John Neff on Investing with S.L. Mintz Book Review
Used book stores are like Candyland for me. There is a particular store in Dublin, California that I always stop at on my way from here to there and I never leave it empty handed. One day I found this book "John Neff on Investing" in the financial section of the bookstore and was curious enough to buy it and take it with me.
Have you ever heard of John Neff? I sure had not heard of him. Someone went to the trouble to write a book about his investing philosophy so I decided to give it a read. Guess what I found? John Neff was a contrarian investor who focused mainly on investing in low Price / Earnings ratio companies.
Here is a quote from Publishers Weekly about John Neff's investment success while running the Windsor mutual fund:
"From 1964 to 1995, Neff managed the large Windsor mutual fund, which consistently beat the stock market's average returns. In this wise and engaging volume, Neff and finance writer Mintz (Five Eminent Contrarians) team up to explain how Windsor did it and how smaller-scale investors might duplicate Neff's success. The result is half financial advice, half autobiography.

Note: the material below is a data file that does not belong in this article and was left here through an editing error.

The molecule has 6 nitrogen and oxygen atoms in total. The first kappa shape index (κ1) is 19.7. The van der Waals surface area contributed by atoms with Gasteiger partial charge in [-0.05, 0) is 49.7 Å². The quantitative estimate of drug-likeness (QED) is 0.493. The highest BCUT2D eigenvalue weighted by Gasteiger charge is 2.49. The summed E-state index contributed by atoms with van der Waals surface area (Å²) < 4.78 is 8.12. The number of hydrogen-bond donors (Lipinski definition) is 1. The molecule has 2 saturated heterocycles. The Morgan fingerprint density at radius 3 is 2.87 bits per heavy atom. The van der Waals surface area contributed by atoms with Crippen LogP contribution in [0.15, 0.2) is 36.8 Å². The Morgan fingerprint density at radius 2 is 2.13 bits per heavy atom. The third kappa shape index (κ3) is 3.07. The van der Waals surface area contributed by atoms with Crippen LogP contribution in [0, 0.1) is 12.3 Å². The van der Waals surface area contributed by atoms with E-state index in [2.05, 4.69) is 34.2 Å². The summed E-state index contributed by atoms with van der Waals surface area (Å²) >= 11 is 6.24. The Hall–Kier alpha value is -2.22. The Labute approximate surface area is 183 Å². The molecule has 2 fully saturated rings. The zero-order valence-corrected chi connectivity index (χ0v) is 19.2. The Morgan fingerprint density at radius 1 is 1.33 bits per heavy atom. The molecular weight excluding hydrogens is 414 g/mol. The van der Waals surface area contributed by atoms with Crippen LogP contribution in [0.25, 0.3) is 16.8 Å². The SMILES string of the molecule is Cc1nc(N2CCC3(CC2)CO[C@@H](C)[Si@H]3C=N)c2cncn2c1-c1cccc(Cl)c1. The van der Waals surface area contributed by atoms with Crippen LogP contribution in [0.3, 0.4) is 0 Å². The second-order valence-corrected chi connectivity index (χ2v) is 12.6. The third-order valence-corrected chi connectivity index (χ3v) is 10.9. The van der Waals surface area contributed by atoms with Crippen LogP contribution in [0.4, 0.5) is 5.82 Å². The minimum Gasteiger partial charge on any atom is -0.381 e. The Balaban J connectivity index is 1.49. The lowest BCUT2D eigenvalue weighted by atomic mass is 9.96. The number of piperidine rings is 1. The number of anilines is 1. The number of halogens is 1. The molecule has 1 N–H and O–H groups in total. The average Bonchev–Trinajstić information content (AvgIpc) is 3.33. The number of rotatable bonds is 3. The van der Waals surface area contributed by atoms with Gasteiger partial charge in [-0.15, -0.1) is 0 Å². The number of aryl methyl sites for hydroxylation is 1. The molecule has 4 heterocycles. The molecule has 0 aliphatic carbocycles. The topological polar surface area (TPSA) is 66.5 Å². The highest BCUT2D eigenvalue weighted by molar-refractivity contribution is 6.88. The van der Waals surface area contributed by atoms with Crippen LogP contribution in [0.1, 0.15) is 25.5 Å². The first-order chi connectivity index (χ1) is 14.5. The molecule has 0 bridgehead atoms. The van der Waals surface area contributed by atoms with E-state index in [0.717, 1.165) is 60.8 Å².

[SIC] Neff's core precept is simple: buy stocks that look bad to less-careful investors and hang on until their real value is recognized. This means seeking solid companies whose price/earnings ratios look low."
Buying low price to earnings ratio alone will not get the job done. What you buy has to ACTUALLY be cheap, not an expensive stock masquerading as a cheap one. "I've never bought a stock," Neff declares, "unless, in my view, it was on sale."
This great book about yet another contrarian investor is a great one to add to your collection.